Iirin receives a visitor that will change his life forever.
On the Moonsday morning that changed Iirin’s life, the kitchen that fed the temple-orphanage’s dozens of inhabitants was empty. The lack of noise and of the usual clattering noises of chaos from the staff should have been an omen to Iirin, a sign that everything as he knew it was soon to change.
Instead, Iirin was busy making breakfast for almost three dozen hungry little demons because the temple-orphanage’s half a dozen cooks and assistants were nowhere to be found and as always, Iirin had been left in the dark about everything beyond what time Matron wanted him to be at work in the kitchens.
Halfway through preparing the weak rice porridge for the littlest ones who were still teething, the doors that connected the kitchen to the dining room flew open with a bang that made Iirin flinch and nearly drop his ladle into the bubbling porridge.
“I knew I’d find you in here,” Matron said, her voice a taunt that never failed to make Iirin’s jaw clench. She spat the words out as if she was accusing Iirin of some horrible deed rather than yelling at him for doing the very task that she’d told him he was responsible for only the night before.
Iirin never stopped stirring the porridge, only half-turning so that he could look at Matron’s livid face and the twin pinpricks of red that brightened her cheeks.
“Matron,” Iirin said, dipping his head in a shallow show of respect that the demon in front of him had never once tried to earn. “What is it that I’m being accused of this time?”
Last month, one of the adolescent incubi living in the temple-orphanage had accused him of stealing a string of prayer beads from their room. That had led to an hour of watching from his doorway as Matron and two of the city guards turned his tiny room upside down. In the end, the boy had found his beads entangled in one of his shirts and the incident had been forgotten.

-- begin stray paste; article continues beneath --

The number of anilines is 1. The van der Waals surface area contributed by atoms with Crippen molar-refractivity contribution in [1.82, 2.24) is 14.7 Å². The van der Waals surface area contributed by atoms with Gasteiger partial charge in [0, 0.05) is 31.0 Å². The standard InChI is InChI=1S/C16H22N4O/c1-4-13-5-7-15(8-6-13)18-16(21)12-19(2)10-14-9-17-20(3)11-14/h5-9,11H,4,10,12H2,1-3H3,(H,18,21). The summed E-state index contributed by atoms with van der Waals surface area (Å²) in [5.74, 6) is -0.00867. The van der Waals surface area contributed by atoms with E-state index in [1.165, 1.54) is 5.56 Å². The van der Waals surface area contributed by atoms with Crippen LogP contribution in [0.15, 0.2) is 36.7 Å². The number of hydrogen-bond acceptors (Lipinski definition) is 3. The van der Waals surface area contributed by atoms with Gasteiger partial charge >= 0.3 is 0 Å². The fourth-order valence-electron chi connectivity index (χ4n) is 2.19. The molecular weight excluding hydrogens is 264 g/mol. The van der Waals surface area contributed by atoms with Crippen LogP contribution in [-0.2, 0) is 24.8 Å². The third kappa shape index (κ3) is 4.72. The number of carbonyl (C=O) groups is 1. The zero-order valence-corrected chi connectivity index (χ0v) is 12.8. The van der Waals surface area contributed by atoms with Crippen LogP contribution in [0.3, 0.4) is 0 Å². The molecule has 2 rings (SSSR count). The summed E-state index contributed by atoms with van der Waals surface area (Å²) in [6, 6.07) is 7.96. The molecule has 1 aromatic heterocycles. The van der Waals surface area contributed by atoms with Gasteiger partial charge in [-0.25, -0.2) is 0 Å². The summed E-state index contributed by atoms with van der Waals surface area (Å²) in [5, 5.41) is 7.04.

Of course, no one involved had thought to even offer Iirin an apology.
The time before that, he’d been a little late in returning from running errands for Tirenni and had come back to the temple-orphanage only to find the front gate locked and a surly, scowling Matron waiting for him in his room when he’d finally managed to sneak in through the staff entrance.
Matron’s mouth twisted with a frown.
“You –” She stopped before another word could slip free from her mouth, staring at Iirin as if she wished that she could wipe him from existence. When she forced herself to speak again, the words came out in a rough tone. “The seer sent a runner from the tower with a message for you.”
The seer, a marked mage that lived in seclusion in the tower that jutted up to the sky in the middle of Akkadia’s four quarters, had no reason to know who Iirin was or even that he existed.
And to send a message —
Iirin frowned, realizing belatedly that the porridge had started to burn as he stared down at it with unseeing eyes. “What did they want?”
It probably wasn’t anything. Maybe the seer saw that Tirenni or Argot would require him for a dangerous mission. Maybe they saw him doing something that would ruin their king’s day.
Matron cleared her throat, somehow managing to maintain a disgusted look on her face at the same time.
“The runner wouldn’t tell me,” she spat out as if offended that someone familiar with the God Quarter wouldn’t do her bidding. “She wanted to wait for you to come out.”
Iirin caught himself blinking rapidly, feeling perplexed. Quickly, he wiped his hands on the apron tied around his waist and then skimmed it over his head, barely disturbing the heavy fall of his silver hair. As he moved towards the doors, a thought stopped him.
“Can you get someone to mind the stove for me,” Iirin asked, his voice hesitant as he glanced between Matron’s stony face and the pot of porridge merrily bubbling away on the fire.